Tag: Father’s Rights Attorney

Choosing a Child Support AttorneyChoosing a Child Support Attorney

Choosing a Santa Ana child support attorney is a great way to ensure that your child gets the financial support that it deserves. The state of California has specific guidelines for calculating child support. The amount of support paid must be sufficient to meet the needs of the child. If the amount is too low, then it may be necessary to consult a lawyer.

Children are important to their parents and it is important that they get the financial support they need. It is also important to make sure that the child is able to receive the best care possible. If you are concerned that your child’s support is being improperly or unfairly administered, contact a Santa Ana child support lawyer today.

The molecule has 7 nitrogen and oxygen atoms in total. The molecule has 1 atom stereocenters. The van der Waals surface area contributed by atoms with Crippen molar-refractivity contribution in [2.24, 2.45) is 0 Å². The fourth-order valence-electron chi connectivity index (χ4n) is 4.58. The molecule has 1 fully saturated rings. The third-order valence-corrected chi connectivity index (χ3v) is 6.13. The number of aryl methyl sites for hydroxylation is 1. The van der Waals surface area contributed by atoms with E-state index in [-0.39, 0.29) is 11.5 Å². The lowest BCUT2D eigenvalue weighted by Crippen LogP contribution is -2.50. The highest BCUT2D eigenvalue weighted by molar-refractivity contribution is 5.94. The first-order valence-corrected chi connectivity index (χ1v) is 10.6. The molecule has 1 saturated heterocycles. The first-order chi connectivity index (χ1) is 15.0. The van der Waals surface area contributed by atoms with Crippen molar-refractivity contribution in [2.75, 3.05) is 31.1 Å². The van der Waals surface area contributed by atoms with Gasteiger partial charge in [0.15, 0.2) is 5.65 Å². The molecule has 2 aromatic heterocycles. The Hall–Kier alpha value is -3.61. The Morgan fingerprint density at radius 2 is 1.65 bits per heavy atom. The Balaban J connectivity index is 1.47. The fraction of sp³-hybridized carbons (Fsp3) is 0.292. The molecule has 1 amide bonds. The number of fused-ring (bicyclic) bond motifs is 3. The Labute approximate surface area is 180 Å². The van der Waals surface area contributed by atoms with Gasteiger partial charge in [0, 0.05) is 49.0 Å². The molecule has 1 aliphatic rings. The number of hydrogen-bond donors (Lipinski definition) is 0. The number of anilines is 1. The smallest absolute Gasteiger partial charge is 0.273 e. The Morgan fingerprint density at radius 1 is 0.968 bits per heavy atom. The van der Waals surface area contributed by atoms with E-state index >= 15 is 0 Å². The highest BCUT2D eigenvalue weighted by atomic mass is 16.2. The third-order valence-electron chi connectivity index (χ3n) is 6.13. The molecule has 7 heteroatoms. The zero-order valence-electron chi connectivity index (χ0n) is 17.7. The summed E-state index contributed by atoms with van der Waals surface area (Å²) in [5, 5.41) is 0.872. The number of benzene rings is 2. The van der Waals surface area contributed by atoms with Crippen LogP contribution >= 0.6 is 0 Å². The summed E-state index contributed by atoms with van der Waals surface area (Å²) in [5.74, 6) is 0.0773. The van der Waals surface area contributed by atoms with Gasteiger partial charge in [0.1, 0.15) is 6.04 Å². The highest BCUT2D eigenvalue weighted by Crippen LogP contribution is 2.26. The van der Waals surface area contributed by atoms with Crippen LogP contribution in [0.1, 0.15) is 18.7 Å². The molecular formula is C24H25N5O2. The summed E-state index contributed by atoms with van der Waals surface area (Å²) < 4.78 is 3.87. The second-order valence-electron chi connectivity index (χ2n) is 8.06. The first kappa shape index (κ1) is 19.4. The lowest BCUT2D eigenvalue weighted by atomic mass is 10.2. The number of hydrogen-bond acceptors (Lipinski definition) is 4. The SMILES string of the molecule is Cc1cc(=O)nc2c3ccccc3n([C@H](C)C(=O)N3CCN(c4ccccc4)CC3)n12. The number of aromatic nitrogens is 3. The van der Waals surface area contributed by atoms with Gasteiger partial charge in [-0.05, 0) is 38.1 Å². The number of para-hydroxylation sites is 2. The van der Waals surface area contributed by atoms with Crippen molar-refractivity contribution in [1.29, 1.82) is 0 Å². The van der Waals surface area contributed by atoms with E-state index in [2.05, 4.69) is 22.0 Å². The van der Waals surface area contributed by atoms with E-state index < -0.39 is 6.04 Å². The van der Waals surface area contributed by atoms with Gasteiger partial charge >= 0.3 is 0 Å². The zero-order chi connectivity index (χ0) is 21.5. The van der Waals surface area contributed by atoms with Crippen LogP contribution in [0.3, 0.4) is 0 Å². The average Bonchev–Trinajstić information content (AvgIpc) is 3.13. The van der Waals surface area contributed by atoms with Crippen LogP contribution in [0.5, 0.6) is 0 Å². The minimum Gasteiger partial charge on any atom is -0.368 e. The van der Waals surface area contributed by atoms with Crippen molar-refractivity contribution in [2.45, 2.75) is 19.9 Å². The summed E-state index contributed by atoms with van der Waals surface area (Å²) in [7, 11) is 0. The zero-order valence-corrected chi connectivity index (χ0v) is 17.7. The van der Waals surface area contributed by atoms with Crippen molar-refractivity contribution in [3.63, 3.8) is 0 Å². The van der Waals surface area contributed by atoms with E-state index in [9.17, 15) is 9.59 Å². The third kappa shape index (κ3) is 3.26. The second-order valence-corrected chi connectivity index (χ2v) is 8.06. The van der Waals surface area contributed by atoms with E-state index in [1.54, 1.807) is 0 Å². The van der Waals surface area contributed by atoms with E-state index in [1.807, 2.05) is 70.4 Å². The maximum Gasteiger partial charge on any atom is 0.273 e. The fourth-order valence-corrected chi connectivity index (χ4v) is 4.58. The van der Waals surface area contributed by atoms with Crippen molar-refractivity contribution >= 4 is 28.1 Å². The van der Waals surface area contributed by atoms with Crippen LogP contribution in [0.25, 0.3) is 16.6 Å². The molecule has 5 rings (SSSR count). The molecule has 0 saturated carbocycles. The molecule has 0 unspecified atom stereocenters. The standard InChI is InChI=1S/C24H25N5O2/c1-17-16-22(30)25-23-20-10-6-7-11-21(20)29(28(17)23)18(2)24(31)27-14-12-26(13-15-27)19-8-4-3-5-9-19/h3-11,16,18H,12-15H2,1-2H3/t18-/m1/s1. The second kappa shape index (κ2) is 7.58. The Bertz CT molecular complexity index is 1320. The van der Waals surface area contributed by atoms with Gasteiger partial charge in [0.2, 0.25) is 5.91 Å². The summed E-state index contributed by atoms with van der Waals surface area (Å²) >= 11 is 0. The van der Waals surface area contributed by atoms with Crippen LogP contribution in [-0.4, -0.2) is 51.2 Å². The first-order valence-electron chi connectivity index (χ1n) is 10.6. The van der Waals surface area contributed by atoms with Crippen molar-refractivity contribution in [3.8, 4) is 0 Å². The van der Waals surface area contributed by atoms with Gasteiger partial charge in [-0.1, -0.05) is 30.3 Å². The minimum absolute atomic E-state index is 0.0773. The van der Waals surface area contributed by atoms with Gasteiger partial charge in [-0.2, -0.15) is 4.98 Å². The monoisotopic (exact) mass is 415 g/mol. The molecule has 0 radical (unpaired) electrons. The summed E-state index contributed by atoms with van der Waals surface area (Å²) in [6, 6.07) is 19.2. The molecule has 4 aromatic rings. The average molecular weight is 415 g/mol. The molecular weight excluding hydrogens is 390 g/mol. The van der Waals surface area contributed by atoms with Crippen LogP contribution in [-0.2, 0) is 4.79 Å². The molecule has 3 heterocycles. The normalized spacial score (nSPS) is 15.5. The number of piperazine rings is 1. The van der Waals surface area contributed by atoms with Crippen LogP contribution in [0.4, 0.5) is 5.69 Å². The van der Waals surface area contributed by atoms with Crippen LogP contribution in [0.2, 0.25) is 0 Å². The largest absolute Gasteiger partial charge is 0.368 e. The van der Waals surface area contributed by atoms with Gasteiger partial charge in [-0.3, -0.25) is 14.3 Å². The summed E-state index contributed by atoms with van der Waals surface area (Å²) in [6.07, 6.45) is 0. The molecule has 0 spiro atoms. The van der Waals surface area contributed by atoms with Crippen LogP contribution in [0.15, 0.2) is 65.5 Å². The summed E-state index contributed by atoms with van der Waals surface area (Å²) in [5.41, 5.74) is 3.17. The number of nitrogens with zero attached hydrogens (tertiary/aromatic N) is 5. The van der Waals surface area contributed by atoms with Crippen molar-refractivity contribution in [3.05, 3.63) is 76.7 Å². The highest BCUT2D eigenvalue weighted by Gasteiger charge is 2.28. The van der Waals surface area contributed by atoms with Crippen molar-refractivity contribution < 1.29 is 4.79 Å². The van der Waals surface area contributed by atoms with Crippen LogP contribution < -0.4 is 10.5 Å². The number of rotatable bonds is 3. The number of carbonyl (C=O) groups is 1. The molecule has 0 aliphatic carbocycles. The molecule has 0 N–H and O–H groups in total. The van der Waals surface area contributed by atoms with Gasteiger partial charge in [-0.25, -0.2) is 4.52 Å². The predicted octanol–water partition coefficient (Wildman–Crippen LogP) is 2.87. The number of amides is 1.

If you are considering a divorce, it is a good idea to consult a child support attorney before signing a divorce agreement. A divorce agreement can be legally binding or it may be void. If the divorce agreement is void, it may leave the parent of the child without any legal documents and unable to make any payments.

A child support attorney can help you establish child support and can also help you enforce it. If you have problems with your ex, it is important to hire an attorney who will fight for your rights.

Before you can get a child support order, you will need to go to court and present your case. The court will review your financial records and decide how much money you will need to pay. You may also be able to receive a reduced amount if you have had a catastrophic injury.

In California, child support is calculated by taking into account the gross income of each parent. The amount of income will be adjusted by subtracting taxes, union dues, and work-related expenses. If there is a disparity in income, the child support will be higher. You can find information about the guidelines that are used to calculate child support in the state of California at the Judicial Council’s website.